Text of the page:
Thursday, 22 January 2015

Chris Bryant now calls Owain's Parliament a myth.


It seems  Rhondda Labour MP Chris Bryant, has managed two silly things this week. Fresh from the  attacks on James Blunt where he singles out two entertainers for criticism  He now appears to come up with the idea that he's an expert on welsh History and think he can dismiss a major part of welsh history in a few dismissive words
On his BBC Blog David Cornock  write 
 As part of the BBC's "Democracy Day" I appeared alongside Mr Bryant on a two-hour programme looking at democracy within and beyond the UK.
My role was to summarise developments in Welsh governance through the ages. I mentioned Owain Glyndwr in passing.
Chris Bryant took the earliest opportunity to correct me: "David Cornock said that Owain Glyndwr held a parliament. He didn't. That is complete myth.
"The only person who ever referred to it anywhere near contemporaneously was Geoffrey of Monmouth and he said he pretended to hold a parliament. Actually, if he gathered anybody he gathered a few barons."
Compared to James Blunt, I got off lightly, but then I did go to a comprehensive schoolThe Geoffrey of Monmouth reference may though have come as a surprise to some people, not least because Geoffrey of Monmouth lived three centuries before Glyndwr's day.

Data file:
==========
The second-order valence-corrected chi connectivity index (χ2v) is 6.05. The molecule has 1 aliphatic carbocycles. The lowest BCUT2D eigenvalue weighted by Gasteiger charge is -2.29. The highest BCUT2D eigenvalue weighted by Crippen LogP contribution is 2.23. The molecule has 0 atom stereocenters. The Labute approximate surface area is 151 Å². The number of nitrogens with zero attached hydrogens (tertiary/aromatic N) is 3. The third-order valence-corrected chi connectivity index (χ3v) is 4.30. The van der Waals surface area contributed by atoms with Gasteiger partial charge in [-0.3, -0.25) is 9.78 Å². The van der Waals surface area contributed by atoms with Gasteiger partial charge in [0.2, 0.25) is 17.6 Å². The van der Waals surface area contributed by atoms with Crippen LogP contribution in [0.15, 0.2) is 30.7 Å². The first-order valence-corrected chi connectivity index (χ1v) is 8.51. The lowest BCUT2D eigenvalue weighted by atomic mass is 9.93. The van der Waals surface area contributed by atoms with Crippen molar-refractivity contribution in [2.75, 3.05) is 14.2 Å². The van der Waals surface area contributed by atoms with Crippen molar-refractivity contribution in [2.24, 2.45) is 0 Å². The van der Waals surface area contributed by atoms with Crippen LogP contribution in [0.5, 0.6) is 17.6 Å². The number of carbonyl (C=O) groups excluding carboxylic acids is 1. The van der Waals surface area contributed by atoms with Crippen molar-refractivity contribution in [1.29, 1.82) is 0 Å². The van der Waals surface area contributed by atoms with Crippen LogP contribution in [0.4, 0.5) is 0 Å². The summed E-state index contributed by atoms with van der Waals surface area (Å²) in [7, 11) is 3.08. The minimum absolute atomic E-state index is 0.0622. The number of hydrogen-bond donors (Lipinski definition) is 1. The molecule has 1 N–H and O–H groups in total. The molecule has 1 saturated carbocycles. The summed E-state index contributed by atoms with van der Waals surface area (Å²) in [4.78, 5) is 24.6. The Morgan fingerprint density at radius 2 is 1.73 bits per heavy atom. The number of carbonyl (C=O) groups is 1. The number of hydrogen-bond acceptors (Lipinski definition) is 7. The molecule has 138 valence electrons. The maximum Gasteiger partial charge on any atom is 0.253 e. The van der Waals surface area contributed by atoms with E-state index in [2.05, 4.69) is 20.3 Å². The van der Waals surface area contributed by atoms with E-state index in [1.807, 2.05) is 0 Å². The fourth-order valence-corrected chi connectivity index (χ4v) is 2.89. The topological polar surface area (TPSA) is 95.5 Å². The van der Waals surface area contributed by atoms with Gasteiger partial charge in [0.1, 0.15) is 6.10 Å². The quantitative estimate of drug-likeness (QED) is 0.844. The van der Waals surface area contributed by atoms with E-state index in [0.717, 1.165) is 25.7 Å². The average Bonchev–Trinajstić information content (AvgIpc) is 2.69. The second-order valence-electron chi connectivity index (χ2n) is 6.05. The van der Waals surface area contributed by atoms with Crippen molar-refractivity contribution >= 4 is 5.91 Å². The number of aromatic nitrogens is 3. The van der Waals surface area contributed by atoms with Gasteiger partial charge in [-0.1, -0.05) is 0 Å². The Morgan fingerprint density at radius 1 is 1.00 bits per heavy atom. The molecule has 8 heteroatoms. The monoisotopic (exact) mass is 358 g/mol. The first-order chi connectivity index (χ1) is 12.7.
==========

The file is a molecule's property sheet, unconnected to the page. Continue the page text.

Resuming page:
The Geoffrey of Monmouth reference may though have come as a surprise to some people, not least because Geoffrey of Monmouth lived three centuries before Glyndwr's day.
Chris Bryant tweet
A contrite Mr Bryant later realised he had got things wrong and gracefully corrected his own mistake on twitter.
"An apology. I corrected @davidcornock but I was wrong. It wasn't Geoffrey of Monmouth but Adam of Usk who wrote about Owain Glyndwr."
Actuaiily Mr Bryant may have had a point Owain Glyndwr's Parliament may have been more symbolic than the start of welsh Democracy but the same could be said of English Medieval parliaments up to the death of Elizabeth 1st

I had the privilege  at Aberystwyth of studying as part of my History degree under the late (and much missed) R.R. Davies one of Wales's no the World's foremost Medieval  Historians. and I would recommend Mr Bryant to read R.R.R Davies' The revolt of Owain Glyndwr".

We are all often guilty of  trying to impose modern Ideas on past events and we are going to see this with the Magna Carta celebrations .

We will see what was  essentially a English treaty (although it recognised Llewellyn the Great) where e Barons under the guise of Liberty tried to protect their feudal rights are treated as  a beacon  of Democracy .

This a myth as maybe Owain's Parliament  (using our 21st century values ) was but Bryant attempt to belittle it seems to be largely based on a idea to prevent a Welsh National Hero being given prominence  so we can concentrate on the "Birth of  UK democracy" .

After all the danger of learning Welsh History might strengthen Welsh Nationalism and we can't have that can we? 

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